4. It appears that Carlton Figg is trying to squirm out of an awkward possibility. I mean, if it is proved beyond doubt that Jesus’ body is indeed lying in that recently uncovered tomb, then Carlton and his ilk will have a bad time trying to explain the centuries of lies spread around the world by Christianity, which, in fact, will cease to have any meaning. The religion will collapse into the dust from which it came ! However, I don’t see that happening. There are too many forces at play and, finally, the story surrounding the tomb will be hushed up, and everybody will live happily ever after !

    There is, however, some food for thought in Carlton’s observations. For instance, Jesus is quoted to have said “It Is Finished” just as He was dying on the cross. I will not say that Carlton’s interpretation of that is wide off the mark — though there are other workable interpretations too. Jesus may very well have meant that hope for the Jews was “finished”, since he was dying at the behest of the Jews. I also want to agree with Carlton when he states that the so-called “resurrection of the body” was a “lollipop” offered to non-believers who were told that, on becoming Christians, they would be entitle to get their physical forms back when they die. “Everlasting” life in your physical body can be a powerful allurement.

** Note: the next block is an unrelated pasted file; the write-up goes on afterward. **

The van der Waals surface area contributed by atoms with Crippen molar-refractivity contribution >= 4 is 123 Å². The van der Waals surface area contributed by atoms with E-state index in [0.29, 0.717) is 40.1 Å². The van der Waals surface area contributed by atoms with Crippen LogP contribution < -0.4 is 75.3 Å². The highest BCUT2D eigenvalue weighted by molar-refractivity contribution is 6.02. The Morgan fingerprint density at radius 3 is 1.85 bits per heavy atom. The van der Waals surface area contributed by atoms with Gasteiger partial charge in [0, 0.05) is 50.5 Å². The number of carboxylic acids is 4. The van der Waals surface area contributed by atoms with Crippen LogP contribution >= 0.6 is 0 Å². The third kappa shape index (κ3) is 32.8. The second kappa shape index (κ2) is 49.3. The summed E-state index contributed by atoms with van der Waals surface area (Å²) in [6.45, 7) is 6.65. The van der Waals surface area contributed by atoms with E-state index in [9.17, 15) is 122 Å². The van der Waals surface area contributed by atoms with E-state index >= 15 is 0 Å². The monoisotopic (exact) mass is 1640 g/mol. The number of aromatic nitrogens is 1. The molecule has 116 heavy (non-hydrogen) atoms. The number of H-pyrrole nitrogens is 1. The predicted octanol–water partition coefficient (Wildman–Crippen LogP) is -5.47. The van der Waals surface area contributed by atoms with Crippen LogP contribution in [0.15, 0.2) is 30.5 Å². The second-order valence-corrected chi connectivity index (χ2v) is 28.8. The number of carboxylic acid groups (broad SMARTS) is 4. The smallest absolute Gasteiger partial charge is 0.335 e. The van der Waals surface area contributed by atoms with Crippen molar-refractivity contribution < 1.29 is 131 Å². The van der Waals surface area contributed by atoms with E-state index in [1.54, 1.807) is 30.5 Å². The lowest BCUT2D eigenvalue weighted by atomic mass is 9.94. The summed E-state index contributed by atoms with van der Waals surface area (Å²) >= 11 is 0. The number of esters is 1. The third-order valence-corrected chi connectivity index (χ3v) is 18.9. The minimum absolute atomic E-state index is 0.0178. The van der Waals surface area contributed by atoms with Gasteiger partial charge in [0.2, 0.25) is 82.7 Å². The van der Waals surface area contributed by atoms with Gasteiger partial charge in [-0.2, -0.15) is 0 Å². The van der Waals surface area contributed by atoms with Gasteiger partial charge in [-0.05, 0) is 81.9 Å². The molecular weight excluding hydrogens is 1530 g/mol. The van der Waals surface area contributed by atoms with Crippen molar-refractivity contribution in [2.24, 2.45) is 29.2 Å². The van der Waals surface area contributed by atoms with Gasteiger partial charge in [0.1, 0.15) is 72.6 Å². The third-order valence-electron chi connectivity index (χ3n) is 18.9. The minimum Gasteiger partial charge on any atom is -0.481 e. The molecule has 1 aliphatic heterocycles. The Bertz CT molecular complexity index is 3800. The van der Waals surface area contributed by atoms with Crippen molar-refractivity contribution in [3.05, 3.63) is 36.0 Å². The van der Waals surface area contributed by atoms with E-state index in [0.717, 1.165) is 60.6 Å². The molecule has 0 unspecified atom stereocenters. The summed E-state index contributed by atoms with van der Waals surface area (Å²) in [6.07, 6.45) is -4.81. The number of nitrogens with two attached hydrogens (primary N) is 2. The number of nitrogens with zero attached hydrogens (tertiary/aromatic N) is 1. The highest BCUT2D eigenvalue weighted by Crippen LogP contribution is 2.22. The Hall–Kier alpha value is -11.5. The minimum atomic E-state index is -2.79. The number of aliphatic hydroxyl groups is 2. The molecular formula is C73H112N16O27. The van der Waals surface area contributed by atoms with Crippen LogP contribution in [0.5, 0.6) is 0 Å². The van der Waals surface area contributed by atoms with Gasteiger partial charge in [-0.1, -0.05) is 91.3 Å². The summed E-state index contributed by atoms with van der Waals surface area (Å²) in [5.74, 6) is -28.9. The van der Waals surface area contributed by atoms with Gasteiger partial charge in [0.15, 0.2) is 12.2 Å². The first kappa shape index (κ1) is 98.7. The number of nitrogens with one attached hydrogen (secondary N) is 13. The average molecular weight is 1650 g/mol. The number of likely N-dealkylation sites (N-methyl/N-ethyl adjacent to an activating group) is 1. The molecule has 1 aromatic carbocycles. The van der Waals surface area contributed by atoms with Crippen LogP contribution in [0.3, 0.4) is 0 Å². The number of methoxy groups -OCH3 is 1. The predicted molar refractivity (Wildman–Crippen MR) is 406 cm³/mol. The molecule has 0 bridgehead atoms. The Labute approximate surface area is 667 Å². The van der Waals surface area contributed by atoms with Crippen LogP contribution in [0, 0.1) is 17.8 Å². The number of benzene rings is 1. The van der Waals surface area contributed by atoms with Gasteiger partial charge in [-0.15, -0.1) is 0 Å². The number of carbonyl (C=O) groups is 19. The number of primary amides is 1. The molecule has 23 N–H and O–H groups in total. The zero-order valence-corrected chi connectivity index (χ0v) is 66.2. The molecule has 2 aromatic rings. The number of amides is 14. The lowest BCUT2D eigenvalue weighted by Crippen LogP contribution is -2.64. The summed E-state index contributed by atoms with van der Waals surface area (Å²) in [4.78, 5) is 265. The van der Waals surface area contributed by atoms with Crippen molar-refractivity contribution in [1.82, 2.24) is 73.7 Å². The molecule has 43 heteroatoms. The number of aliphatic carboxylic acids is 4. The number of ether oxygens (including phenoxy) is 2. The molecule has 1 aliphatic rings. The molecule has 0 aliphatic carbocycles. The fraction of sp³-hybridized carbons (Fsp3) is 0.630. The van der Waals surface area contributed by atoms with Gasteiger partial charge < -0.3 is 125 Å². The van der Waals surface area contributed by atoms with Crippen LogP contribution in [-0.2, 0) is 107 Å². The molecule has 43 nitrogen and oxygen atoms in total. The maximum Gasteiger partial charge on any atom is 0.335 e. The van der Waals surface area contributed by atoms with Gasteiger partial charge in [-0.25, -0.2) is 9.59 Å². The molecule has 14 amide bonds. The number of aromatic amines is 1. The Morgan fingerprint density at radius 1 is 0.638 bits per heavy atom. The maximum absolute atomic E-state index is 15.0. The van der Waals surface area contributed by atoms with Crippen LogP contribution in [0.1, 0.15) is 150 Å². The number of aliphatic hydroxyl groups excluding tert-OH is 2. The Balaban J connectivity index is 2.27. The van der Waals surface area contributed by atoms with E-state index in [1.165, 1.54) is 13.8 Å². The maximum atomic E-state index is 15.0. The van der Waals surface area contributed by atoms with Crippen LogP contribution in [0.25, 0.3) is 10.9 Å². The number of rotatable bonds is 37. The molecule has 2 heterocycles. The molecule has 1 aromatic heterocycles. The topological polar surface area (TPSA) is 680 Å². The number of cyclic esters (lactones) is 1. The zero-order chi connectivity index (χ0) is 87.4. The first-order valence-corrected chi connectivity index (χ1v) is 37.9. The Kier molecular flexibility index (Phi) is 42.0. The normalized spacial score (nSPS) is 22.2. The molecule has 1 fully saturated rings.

In any case, and because of the centuries of lies by Christian leaders, the identification of Jesus Christ’s body in that recently-discovered tomb will be a lethal blow to Christianity. Carlton may hold on to his personal faith for all that he is worth, but the organised Christian Church will definitely cease to exist — which is why the facts behind the tomb will be swept under the carpet in a world-wide conspiracy during which each religion will scratch the oher’s back !!